Presently, there exist non-toxic and non-resource depleting alternatives for most of our daily needs. Organic foods, tree free and recycled paper products, a wide array of petrochemical free products including soaps, cosmetics, cleaning fluids, building materials, carpets, paints, fertilizers, wood products made from lumber that is certified to be from sustainably managed forests, clothing made from organic natural fibers and alternative energy equipment, such as wind and solar, are just a few of the earth friendly items now widely available. Ironically, many of these same products were the only ones available until we started repeating the mantra “better living through science” fifty to seventy years ago. Co-op America’s National Green Pages is an extensive resource for obtaining many of these products.
As always, in our supply and demand economy, as more people use these products they will become improved, more widely available and less costly. As we grow new businesses and industries that are in line with the natural law of planet earth, the destructive, toxic, and resource depleting ones presently in place will fade away.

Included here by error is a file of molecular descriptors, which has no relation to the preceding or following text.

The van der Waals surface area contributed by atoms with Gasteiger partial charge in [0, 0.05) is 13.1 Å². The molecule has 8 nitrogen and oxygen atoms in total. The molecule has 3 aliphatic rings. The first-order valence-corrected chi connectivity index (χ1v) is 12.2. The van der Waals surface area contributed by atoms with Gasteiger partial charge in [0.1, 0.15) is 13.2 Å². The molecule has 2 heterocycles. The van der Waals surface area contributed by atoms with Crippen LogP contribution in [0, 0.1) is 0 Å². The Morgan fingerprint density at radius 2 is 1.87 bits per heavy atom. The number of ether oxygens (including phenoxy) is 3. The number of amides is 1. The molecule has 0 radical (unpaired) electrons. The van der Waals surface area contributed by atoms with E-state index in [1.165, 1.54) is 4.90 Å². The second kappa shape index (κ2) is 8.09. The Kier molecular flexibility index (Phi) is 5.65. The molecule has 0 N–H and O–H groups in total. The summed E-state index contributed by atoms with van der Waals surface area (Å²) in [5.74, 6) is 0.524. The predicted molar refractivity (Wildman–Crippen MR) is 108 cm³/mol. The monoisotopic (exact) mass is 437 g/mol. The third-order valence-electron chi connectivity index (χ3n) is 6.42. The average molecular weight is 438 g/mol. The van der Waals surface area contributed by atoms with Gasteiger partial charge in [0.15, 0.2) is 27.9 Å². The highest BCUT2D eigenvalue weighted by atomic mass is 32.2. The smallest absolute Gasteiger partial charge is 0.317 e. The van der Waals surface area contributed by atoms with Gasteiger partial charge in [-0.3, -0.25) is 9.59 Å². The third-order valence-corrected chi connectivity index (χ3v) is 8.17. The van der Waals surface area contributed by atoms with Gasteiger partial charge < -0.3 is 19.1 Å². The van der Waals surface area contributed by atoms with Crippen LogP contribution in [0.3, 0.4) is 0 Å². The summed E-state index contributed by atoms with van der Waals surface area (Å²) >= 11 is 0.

Initially, as in the forefront of any movement, the pioneers must be willing to expend energy to get the process started. We need to be willing to alter our present purchasing habits by buying in bulk, mail order or shopping in several smaller stores instead of larger superstores. We must always view our actions through a larger lens. Whereas it may appear that many of these products and services cost ore, in reality they are far less expensive when the “true costs” are taken into account. These “true costs” including acute and long term health problems due to toxic chemical exposure (to workers, consumers, and communities); costs of environmental degradation and cleanup; depletion of resources; government (taxpayer) subsidies, such as grants, tax breaks, and price supports; and loss of wildlife habitat, species, recreation areas and quality of life. As an example, it appears that many petroleum-based products are less expensive than those derived from plant sources. However, when we consider that our tax dollars are used to subsidize the oil industry; the cost of environmental destruction and clean up of oil spills and refineries and many other aspects of this industry; health care costs related to diseases of exposure to these synthetic chemicals; and the irreplaceable diminishment of these finite resources, we see that we are playing an extremely high price for these products.